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Acting CoP first on stand in Partap’s trial (with CNC3 video)

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Tuesday, May 14, 2013
Colin Partap, right, walks along St Vincent Street after leaving the Port-of-Spain Magistrates court yesterday with his lawyers Ravi Rajcoomar, left, Jagdeo Singh and Larry Lalla. PHOTO: ABRAHAM DIAZ

Acting Police Commissioner Stephen Williams was the first witness to be cross-examined as the trial involving former junior National Security Minister Collin Partap began yesterday. During his hour-long stay in the box, Williams testified he had been “guided and advised” by the Director of Public Prosecutions (DPP), Roger Gaspard, about which charge to lay against Partap. Pressed by lead defence attorney Israel Khan, SC, during the cross-examination as to why he had sought the DPP’s advice before laying the charge, Williams said: “Based on the circumstances of this matter and as we were treading into the exploration of new law in T&T, I thought it fit to seek the DPP’s determination.”

 

 

William said his interaction with the DPP took the form of written correspondence. Partap, who was fired by Prime Minister Kamla Persad-Bissessar nine months ago, pleaded not guilty to the charge that on August 26, 2012, at the corner of Keate and Frederick Streets, Port-of-Spain, being the driver of vehicle PCM 1016 and without reasonable excuse, he failed to provide a breath specimen to a police constable when requested. Partap, who lives at George Village, Tableland, was fired on August 26, hours after he was stopped by police after leaving a popular Port-of-Spain nightclub. Telling the court he had completed filing 12 witness statements late last Thursday, prosecutor George Busby said he had one last statement to file, along with some CCTV footage which would be submitted to the court.

 

Busby said although he had completed the “lion’s share” of the work so the matter could proceed, he was not ready, as all the witnesses were not available. Outraged by Busby’s admission, Khan asked who was running the court, as he said the defence team had worked over the weekend to ensure they were ready to proceed yesterday. Demanding answers, Khan lashed out as he called for Busby to be given a “strong reprimand” for contempt of court, as well as presuming the defence would not be in a state of readiness yesterday. Khan joked  he wanted to finish the matter quickly as there was “a vacancy for a Minister of National Security.”

 

Partap trial begins

 

 

Khan accused Busby of deliberately flouting the court’s orders, following the notice to the witnesses on the last occasion that they should return to court yesterday. Accepting blame, Busby who is known for his preparedness, said: “I did not intentionally or deliberately flout the court’s order. I genuinely did not remember. In completeness, it would not have been fair to start the matter today (yesterday) as the statements had been filed and served last Thursday and Friday, as a result of things out of my control.” Pressing on with the matter, Ayers-Caesar re-read the charge to Partap. Maintaining his not guilty plea, Partap took a seat in the dock as Busby submitted 12 statements from witnesses. Among them were statements from Williams, as well as PCs Vijay Omardath, John Victory and Terry Cooper; Cpls Andy Boyce and Ken Cephus; Insp Brandon John and WPCs Harriet Baptiste and Susan Daniel, which were all sworn and filed between May 8 and 10.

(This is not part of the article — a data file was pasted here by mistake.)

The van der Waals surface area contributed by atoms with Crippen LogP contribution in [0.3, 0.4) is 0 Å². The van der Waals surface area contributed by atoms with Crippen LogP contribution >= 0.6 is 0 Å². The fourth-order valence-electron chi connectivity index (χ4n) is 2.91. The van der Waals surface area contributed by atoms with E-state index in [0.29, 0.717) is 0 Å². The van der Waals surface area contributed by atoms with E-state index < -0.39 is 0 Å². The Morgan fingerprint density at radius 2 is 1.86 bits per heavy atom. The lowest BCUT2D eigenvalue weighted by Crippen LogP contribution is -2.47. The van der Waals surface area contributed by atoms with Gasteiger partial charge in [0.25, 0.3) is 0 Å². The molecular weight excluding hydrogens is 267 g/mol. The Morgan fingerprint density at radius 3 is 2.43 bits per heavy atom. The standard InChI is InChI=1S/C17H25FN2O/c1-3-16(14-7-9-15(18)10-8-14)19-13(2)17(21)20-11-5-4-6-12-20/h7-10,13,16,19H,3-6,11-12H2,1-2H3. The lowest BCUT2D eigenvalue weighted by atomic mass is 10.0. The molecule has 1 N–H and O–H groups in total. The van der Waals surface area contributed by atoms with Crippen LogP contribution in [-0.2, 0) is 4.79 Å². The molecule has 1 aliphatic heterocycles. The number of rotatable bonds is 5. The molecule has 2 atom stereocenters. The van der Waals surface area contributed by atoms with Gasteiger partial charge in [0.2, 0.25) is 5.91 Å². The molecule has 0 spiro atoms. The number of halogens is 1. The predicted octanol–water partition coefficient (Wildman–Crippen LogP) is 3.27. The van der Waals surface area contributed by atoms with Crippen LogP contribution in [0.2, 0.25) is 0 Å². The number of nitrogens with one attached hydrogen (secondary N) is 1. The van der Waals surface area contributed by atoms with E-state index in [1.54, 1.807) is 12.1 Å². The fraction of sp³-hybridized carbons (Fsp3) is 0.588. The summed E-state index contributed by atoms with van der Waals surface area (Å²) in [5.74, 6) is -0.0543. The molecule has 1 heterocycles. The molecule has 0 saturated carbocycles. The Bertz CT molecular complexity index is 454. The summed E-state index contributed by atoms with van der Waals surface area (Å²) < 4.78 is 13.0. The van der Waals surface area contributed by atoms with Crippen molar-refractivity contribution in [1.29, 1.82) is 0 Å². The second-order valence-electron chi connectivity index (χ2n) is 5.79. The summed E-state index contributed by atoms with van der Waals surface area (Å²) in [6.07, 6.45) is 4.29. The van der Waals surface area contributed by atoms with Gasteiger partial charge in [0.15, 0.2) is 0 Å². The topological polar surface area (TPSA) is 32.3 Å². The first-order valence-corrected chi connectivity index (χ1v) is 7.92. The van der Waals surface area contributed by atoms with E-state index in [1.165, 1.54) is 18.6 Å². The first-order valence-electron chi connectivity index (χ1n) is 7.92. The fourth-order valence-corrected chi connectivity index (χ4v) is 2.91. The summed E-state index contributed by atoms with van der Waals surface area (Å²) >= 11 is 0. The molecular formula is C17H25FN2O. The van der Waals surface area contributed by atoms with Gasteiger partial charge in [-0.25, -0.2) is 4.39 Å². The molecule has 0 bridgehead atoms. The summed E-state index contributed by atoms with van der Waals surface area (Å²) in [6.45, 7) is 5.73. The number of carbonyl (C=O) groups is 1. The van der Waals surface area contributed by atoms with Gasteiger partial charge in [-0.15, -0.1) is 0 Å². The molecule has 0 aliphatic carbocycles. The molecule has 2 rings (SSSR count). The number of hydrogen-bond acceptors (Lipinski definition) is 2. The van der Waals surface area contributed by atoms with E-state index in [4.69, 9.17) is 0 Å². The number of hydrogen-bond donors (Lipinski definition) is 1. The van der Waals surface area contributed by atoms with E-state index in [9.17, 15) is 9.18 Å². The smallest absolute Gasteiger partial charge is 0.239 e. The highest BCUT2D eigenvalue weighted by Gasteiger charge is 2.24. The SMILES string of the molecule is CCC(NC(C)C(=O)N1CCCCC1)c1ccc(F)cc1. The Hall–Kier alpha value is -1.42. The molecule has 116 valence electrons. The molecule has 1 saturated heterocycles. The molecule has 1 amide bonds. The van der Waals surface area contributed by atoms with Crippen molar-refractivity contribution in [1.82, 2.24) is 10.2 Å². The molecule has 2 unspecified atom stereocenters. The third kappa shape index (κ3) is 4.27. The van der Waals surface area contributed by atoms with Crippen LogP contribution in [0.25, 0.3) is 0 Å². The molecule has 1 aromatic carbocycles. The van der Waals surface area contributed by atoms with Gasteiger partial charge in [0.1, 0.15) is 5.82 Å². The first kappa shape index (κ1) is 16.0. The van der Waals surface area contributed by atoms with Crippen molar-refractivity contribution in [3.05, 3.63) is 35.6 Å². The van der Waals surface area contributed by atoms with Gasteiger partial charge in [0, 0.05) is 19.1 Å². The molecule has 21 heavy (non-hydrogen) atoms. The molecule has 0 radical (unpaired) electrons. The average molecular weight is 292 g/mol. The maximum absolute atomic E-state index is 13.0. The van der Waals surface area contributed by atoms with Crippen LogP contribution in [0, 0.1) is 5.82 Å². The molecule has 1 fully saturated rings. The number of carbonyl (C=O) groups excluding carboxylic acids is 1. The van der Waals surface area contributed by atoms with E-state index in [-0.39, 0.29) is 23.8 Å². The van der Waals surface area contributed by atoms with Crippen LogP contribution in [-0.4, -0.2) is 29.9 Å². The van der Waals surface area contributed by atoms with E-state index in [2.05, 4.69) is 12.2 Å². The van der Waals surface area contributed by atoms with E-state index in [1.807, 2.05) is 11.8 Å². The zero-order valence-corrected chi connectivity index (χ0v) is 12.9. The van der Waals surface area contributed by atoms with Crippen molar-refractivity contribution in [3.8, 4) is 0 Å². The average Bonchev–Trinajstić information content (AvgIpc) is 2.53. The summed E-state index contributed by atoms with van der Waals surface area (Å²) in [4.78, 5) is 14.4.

Reading the statements aloud, Busby was challenged by Jagdeo Singh as he acceded to a request by the chief magistrate not to reveal certain information on security measures in open court as the public and press were present. Singh argued that once the statement had been tendered in evidence, it was now in the public domain. Cross-examined by Khan, Williams said police at the scene on the night did not have the proper instruments to do a roadside breath test and that was why Partap was taken to the Belmont Police Station as there were no technicians on site to administer the test. Williams said he was aware the test ought to be done on the spot or as near as possible, once police suspected the individual had consumed alcohol beyond the legal limit and that was why Partap was taken to the station.

 

Asked what caused him to get out of bed around 5 am to rush to Partap’s assistance, Williams said the incident involved a minister and police officers and Partap had said he felt targeted, as he had been stopped and questioned about the flashing lights on the car he was driving. Although the matter was scheduled for 10 am, Partap arrived at court around 9.30 am, accompanied by his battery of attorneys, led by Khan, including Larry Lalla, Ravi Rajcoomar, Jagdeo Singh, Wayne Sturge, Keith Scotland and Daniel Khan. The matter is set to resume at 10 am tomorrow.  


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